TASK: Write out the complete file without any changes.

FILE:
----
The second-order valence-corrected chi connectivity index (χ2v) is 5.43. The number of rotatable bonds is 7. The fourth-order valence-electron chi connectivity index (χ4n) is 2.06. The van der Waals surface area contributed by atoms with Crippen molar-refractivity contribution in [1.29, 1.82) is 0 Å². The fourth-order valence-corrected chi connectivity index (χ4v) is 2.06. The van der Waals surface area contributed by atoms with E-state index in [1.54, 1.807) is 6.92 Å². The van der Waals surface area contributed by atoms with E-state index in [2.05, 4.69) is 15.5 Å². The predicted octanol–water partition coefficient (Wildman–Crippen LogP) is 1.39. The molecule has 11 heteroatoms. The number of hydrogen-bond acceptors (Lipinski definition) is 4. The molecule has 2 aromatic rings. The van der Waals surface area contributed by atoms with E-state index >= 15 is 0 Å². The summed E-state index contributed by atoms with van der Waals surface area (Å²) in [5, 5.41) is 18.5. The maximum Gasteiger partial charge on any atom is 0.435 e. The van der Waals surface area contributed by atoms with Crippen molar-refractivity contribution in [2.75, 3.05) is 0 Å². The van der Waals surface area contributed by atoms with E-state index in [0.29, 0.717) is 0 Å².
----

The second-order valence-corrected chi connectivity index (χ2v) is 5.43. The number of rotatable bonds is 7. The fourth-order valence-electron chi connectivity index (χ4n) is 2.06. The van der Waals surface area contributed by atoms with Crippen molar-refractivity contribution in [1.29, 1.82) is 0 Å². The fourth-order valence-corrected chi connectivity index (χ4v) is 2.06. The van der Waals surface area contributed by atoms with E-state index in [1.54, 1.807) is 6.92 Å². The van der Waals surface area contributed by atoms with E-state index in [2.05, 4.69) is 15.5 Å². The predicted octanol–water partition coefficient (Wildman–Crippen LogP) is 1.39. The molecule has 11 heteroatoms. The number of hydrogen-bond acceptors (Lipinski definition) is 4. The molecule has 2 aromatic rings. The van der Waals surface area contributed by atoms with E-state index >= 15 is 0 Å². The summed E-state index contributed by atoms with van der Waals surface area (Å²) in [5, 5.41) is 18.5. The maximum Gasteiger partial charge on any atom is 0.435 e. The van der Waals surface area contributed by atoms with Crippen molar-refractivity contribution in [2.75, 3.05) is 0 Å². The van der Waals surface area contributed by atoms with E-state index in [0.29, 0.717) is 0 Å².